Minister of Justice and Attorney General of Canada announces judicial appointments in the province of British Columbia

28.02.24 20:18 Uhr

OTTAWA, ON, Feb. 28, 2024 /CNW/ - The Honourable Arif Virani, Minister of Justice and Attorney General of Canada, today announced the following appointments under the judicial application process established in 2016. This process emphasizes transparency, merit, and the diversity of the Canadian population, and will continue to ensure the appointment of jurists who meet the highest standards of excellence and integrity.

Sandra Sukstorf, Military Judge at the Office of the Chief Military Judge, is appointed a Judge of the Supreme Court of British Columbia in Port Coquitlam. Justice Sukstorf fills one of the three newly created positions authorized further to the Budget Implementation Act, 2022, No. 1.

Christopher Greenwood, Senior General Counsel at the Public Prosecution Service of Canada in Vancouver, is appointed a Judge of the Supreme Court of British Columbia in Vancouver. Justice Greenwood replaces Justice G.S. Funt (Vancouver), who elected to become a supernumerary judge effective November 26, 2022.

Maegen Giltrow, K.C., Partner at Ratcliff LLP in North Vancouver, is appointed a Judge of the Supreme Court of British Columbia in Vancouver. Justice Giltrow replaces Justice G. Macintosh (Vancouver), who retired effective April 30, 2023.

Karrie Anne Wolfe, K.C., Legal Counsel at the Legal Services Branch, Ministry of Attorney General of British Columbia in Victoria, is appointed a Judge of the Supreme Court of British Columbia in Victoria. Justice Wolfe replaces Justice R.D. Punnett (Prince Rupert), who elected to become a supernumerary judge effective July 23, 2022. Due to internal court transfers by the Chief Justice, the vacancy is located in Victoria.

Y. Liliane Bantourakis, Crown Counsel at the British Columbia Prosecution Service in Vancouver, is appointed a Judge of the Supreme Court of British Columbia in New Westminster. Justice Bantourakis replaces Justice P.W. Walker (Vancouver), who elected to become a supernumerary judge effective June 18, 2023. The Chief Justice has transferred Justice B. Elwood (New Westminster) into this vacancy. The vacancy is therefore located in New Westminster.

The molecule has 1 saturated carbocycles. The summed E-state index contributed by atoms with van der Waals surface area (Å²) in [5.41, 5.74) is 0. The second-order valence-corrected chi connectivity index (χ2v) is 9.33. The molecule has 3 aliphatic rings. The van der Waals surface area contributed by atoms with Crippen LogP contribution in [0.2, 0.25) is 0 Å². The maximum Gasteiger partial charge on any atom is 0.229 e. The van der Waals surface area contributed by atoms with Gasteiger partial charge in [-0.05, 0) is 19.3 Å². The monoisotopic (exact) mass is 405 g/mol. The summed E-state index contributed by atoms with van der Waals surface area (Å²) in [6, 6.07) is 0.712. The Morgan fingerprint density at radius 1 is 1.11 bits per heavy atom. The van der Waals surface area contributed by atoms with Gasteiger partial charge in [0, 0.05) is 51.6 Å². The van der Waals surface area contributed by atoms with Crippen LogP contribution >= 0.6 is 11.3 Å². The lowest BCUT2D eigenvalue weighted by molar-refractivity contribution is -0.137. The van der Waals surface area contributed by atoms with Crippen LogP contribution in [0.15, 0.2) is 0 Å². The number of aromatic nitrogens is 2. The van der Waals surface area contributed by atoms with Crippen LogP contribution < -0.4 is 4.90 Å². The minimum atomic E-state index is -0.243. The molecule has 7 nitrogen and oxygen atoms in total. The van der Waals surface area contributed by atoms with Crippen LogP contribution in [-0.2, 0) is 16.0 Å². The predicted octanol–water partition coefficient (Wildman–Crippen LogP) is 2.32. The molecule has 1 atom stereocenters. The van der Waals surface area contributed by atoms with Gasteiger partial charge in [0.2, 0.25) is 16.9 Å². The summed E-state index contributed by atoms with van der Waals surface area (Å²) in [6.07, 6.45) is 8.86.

"I wish Justices Sukstorf, Greenwood, Giltrow, Wolfe, and Bantourakis every success as they take on their new roles. I am confident they will serve the people of British Columbia well as members of the Supreme Court of British Columbia."

—The Hon. Arif Virani, Minister of Justice and Attorney General of Canada


Justice Sandra Sukstorf completed her Master of Laws from Queen's University (2012) and a Master of Defence Studies from the Royal Military College of Canada (RMCC) (2012) to augment a Bachelor of Laws from Dalhousie University (1998), and an Honours Bachelor of Arts (Economics and Commerce) from the RMCC (1986).

Justice Sukstorf is a military veteran who most recently served as a military judge (2017-2024) presiding over courts martial across Canada. Initially a legal officer in the Office of the Judge Advocate General (OJAG) of the Canadian Armed Forces, she later assumed a key role managing the Investigations, Monitoring and Enforcement department at the Law Society of British Columbia. Throughout her legal career with the OJAG, she demonstrated expertise in military discipline, domestic and international criminal, and maritime law, contracting and agreements. Her specialized understanding of maritime and international criminal law proved instrumental in addressing legal challenges related to military operations of the Royal Canadian Navy. Notably, she was one of the inaugural legal advisers in the Copenhagen-convened legal working group for the Contact Group on Piracy off the coast of Somalia.

Justice Sukstorf's dedicated service was recognized with her induction as an Officer into the Order of Military Merit and the receipt of the Queen's Diamond Jubilee Medal.

Justice Christopher Greenwood was born and raised in Vancouver. He obtained a Bachelor of Arts degree from the University of British Columbia in 1989. After a brief period of travel, working as a letter carrier, and working on a business with his brother, he attended law school at McGill University and obtained an LL.B. in 1996. He was called to the bar in British Columbia in 1997 and to the bar of the Northwest Territories in 2009 and 2010.